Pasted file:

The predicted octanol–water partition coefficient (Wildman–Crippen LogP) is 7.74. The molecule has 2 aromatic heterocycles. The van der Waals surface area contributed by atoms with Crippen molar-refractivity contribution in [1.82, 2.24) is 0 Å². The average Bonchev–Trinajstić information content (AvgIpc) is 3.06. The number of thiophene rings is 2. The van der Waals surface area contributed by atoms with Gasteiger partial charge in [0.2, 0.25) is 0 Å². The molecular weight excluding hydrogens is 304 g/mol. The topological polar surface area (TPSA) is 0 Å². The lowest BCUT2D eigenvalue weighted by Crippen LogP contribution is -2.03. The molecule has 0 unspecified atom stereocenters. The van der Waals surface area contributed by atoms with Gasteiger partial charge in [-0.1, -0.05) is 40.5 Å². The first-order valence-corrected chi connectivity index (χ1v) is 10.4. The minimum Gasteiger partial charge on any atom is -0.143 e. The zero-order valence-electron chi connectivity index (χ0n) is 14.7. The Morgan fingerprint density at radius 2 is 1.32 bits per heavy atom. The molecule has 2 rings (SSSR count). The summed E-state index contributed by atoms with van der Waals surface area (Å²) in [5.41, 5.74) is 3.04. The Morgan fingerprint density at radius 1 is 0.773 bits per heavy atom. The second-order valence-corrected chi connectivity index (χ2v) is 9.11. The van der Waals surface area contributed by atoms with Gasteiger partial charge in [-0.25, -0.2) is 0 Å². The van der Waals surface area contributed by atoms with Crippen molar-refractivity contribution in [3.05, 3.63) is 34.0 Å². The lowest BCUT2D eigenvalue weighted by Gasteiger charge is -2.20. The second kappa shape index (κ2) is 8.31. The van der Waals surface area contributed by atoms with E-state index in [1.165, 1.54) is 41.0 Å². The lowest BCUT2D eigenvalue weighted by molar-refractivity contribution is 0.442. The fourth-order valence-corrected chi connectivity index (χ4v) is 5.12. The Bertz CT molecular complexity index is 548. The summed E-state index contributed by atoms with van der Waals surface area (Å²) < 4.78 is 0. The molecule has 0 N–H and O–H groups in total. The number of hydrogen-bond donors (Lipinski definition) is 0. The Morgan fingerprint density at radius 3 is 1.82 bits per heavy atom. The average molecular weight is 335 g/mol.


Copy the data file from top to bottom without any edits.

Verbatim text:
The predicted octanol–water partition coefficient (Wildman–Crippen LogP) is 7.74. The molecule has 2 aromatic heterocycles. The van der Waals surface area contributed by atoms with Crippen molar-refractivity contribution in [1.82, 2.24) is 0 Å². The average Bonchev–Trinajstić information content (AvgIpc) is 3.06. The number of thiophene rings is 2. The van der Waals surface area contributed by atoms with Gasteiger partial charge in [0.2, 0.25) is 0 Å². The molecular weight excluding hydrogens is 304 g/mol. The topological polar surface area (TPSA) is 0 Å². The lowest BCUT2D eigenvalue weighted by Crippen LogP contribution is -2.03. The molecule has 0 unspecified atom stereocenters. The van der Waals surface area contributed by atoms with Gasteiger partial charge in [-0.1, -0.05) is 40.5 Å². The first-order valence-corrected chi connectivity index (χ1v) is 10.4. The minimum Gasteiger partial charge on any atom is -0.143 e. The zero-order valence-electron chi connectivity index (χ0n) is 14.7. The Morgan fingerprint density at radius 2 is 1.32 bits per heavy atom. The molecule has 2 rings (SSSR count). The summed E-state index contributed by atoms with van der Waals surface area (Å²) in [5.41, 5.74) is 3.04. The Morgan fingerprint density at radius 1 is 0.773 bits per heavy atom. The second-order valence-corrected chi connectivity index (χ2v) is 9.11. The van der Waals surface area contributed by atoms with Gasteiger partial charge in [-0.25, -0.2) is 0 Å². The van der Waals surface area contributed by atoms with Crippen molar-refractivity contribution in [3.05, 3.63) is 34.0 Å². The lowest BCUT2D eigenvalue weighted by Gasteiger charge is -2.20. The second kappa shape index (κ2) is 8.31. The van der Waals surface area contributed by atoms with E-state index in [1.165, 1.54) is 41.0 Å². The lowest BCUT2D eigenvalue weighted by molar-refractivity contribution is 0.442. The fourth-order valence-corrected chi connectivity index (χ4v) is 5.12. The Bertz CT molecular complexity index is 548. The summed E-state index contributed by atoms with van der Waals surface area (Å²) < 4.78 is 0. The molecule has 0 N–H and O–H groups in total. The number of hydrogen-bond donors (Lipinski definition) is 0. The Morgan fingerprint density at radius 3 is 1.82 bits per heavy atom. The average molecular weight is 335 g/mol.